From 1999-2004 Jytte Hilden was Head of Culture at the Royal Library, and afterwards she threw herself into a long and varied series of activities, including travels with her 6 grandchildren and writing or editing a series of books, including the ”99 pink elephants” about an impressive series of Danish women who broke the norms for what women could undertake.

She was early on active advocating for equal rights and opportunities for women in all areas, and this has lasted throughout her long and active life, first as a teacher, then as a top politician and in the last 20 years as an active member of the Zonta Club of Copenhagen I. She was active in developing Zonta Clubs in Lithuania and often housed Zonta committee meetings in her flat in Copenhagen, and she was the one who finally got the Club on Facebook. Still spending much time in her summer home in Odsherred, she also formed connections to the Zonta Club in Holbæk and has been active the Women’s Network in Odsherred.


Danish space scientist received the 2021 Amelia Earhart Fellowship

Astrophysicist Christina Toldbo from The Technical University of Denmark (DTU) has been awarded the 2021 Amelia Earhart Fellowship for young female researchers in aerospace related engineering.

During the past more than 30 years this Fellowship has only once before been awarded to a young Danish scientist – the last time was in 2014 when Lonnie Grove Petersen from the Danish Institute for Space Medicine received it.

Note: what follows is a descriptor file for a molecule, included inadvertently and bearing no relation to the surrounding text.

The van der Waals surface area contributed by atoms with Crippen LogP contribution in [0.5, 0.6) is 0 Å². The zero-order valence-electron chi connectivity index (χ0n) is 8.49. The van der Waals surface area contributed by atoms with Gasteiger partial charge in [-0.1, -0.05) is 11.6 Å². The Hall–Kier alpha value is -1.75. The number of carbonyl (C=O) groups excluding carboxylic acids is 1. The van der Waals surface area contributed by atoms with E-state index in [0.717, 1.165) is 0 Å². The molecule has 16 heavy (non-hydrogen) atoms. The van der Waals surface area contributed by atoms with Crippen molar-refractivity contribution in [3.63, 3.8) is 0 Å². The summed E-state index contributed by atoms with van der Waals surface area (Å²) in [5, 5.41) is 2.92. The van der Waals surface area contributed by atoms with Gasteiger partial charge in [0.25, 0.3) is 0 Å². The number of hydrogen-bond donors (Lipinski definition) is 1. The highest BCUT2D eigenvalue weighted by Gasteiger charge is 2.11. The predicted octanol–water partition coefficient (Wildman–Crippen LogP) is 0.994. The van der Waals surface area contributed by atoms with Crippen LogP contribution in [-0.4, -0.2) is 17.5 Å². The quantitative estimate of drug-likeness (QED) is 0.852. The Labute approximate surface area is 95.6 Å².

Christina has a MSc from the Niels Bohr Institute in Copenhagen and is now a PhD-student at DTU Space.

Her PhD-project is about the methods, techniques and instruments that will enable mankind to take the next steps into space, and her research is expected to contribute significantly to the development of both manned and unmanned space travel to the Moon an to the planet Mars.

Christina is also a very popular lecturer for both children and grown-ups and has been working actively with dissemination of physics and space science before starting her PhD-study.

She has received a Gold Medal at the international iGEM competition in biology in 2015, where she together with other students worked with genetically modifying moss so that it might grow on the planet Mars. In 2019 she was awarded the Danish ”Women in Physics Prize” for being a role model for women studying physics.

Christina looks forward to using her Fellowship of 10.000 USD for studying abroad and says: ”I am both happy and proud to have been honoured with a Fellowship named after flight-pioneer Amelia Earhart. I hope that one day I myself may travel into space and also in this way contribute to new space research.”